This year I'm having two Thanksgivings.
But neither of them will be at home with my family. I've been in the Peace Corps since October of 2014, stationed in Ghana's Northern Region. On Thursday, I'll spend the day in northern Ghana with three friends, also Peace Corps volunteers. We plan to indulge ourselves by buying a few fried chicken legs from a roadside stand.
Then on Saturday, about 16 of us volunteers will gather, cook a feast and belatedly celebrate. We won't be serving turkey, stuffing or apple pie, because key ingredients are not available or too expensive on our budgets. Instead, we'll probably roast a guinea fowl or eat one of Ghana's favorite dishes — fufu. It's a ball of carbohydrates that nestles in soups and stews. In northern Ghana, it is often made from vigorously mashed yams. It's a staple and a comfort food.
But it will still feel a lot like Thanksgiving. Because serving in the Peace Corps definitely makes you thankful.
Living in a village without running water or electricity for the last year has made me realize the vast privileges so many of us take for granted. At first, I cried with happiness when I saw rain after a five-month dry season. It cooled down the savannah and filled the buckets I use to fetch water from the community water spigot. But I also cried real tears when it rained almost every day; I couldn't charge my phone via solar charger, severing my tenuous connection back home for a short while.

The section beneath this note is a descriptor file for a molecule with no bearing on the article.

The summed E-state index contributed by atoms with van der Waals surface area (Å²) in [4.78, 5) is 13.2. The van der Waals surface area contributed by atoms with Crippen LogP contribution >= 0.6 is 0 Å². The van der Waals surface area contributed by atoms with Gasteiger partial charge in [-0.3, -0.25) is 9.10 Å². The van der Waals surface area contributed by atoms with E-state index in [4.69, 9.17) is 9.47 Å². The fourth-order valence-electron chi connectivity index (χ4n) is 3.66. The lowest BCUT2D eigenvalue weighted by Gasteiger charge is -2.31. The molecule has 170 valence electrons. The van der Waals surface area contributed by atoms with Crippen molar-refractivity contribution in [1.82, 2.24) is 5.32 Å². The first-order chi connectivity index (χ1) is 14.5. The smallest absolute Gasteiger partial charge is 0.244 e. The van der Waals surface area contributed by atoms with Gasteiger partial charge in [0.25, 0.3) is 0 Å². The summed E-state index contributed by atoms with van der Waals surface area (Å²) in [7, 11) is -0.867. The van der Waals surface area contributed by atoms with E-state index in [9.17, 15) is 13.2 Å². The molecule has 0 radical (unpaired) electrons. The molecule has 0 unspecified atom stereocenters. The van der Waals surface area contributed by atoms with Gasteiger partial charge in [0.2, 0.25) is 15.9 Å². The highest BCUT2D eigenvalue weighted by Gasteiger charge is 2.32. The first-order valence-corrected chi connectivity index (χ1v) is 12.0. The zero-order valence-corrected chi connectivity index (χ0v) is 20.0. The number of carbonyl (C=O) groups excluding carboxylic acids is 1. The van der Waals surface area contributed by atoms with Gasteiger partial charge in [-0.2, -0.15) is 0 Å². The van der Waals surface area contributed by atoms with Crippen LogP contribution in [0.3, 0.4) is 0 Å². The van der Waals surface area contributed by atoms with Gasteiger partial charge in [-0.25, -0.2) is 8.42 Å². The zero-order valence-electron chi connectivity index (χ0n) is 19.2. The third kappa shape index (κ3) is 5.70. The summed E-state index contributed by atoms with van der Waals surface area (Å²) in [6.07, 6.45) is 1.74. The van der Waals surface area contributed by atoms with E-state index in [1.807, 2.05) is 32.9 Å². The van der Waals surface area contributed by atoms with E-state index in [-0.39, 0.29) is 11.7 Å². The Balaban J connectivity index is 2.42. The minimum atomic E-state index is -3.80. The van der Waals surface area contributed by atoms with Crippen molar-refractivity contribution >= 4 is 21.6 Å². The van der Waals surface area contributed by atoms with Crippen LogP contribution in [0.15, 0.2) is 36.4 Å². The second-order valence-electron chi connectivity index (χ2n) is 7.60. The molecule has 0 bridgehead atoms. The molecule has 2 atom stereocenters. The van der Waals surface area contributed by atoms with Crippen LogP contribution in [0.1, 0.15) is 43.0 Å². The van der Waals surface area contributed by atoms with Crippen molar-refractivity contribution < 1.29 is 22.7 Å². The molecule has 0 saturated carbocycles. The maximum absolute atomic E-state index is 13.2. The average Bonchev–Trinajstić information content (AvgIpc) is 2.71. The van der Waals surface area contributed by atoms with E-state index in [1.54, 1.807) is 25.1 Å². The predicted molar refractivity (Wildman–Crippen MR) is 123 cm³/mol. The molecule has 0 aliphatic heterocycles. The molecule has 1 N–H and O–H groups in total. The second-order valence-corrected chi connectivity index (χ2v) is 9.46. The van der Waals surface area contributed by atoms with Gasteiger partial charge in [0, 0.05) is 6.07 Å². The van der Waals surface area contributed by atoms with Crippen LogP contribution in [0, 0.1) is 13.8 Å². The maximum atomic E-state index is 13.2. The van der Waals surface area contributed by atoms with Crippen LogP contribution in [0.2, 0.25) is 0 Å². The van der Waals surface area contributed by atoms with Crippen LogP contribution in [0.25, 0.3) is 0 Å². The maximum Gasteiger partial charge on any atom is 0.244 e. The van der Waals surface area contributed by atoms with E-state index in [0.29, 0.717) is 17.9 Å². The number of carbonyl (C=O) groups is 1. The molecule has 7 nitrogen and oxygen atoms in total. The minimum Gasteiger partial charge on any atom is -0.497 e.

And I've also learned that even when you don't have a lot, you can still share what little you have. My host family in Ghana has at least 12 members (not counting the huge extended family that is considered the same as immediate family here). Much of their food comes from their few acres of corn and hot peppers and small gardens of tomatoes and okra. Every night, we gather under the stars, sitting on the ground in the center of our open-air compound to share a meal. We dip fingers into tuo zaafi, a thick corn-porridge, then dip again into an accompanying soup.
If a visitor or two come by, members of my Ghanaian family will jump up and offer a stool and a hot bowl of tuo zaafi. They're visibly disappointed if visitors are too full to eat but will literally clap their hands together if the guests dip their fingers into our bowls of tuo zaafi.
Over that meal, we laugh about the day's challenges and successes, the baby's newfound walking (or stumbling) skills or the seven-year-old's hilarious dance moves. There are no smartphones to distract us. We don't gather in front of the TV to watch the big game.
When I was growing up, Thanksgiving meant family and friends gathered around a table groaning with more food than we could possibly eat. We enjoyed the fellowship but didn't really think of the day as anything more than that a fabulous feast fest.
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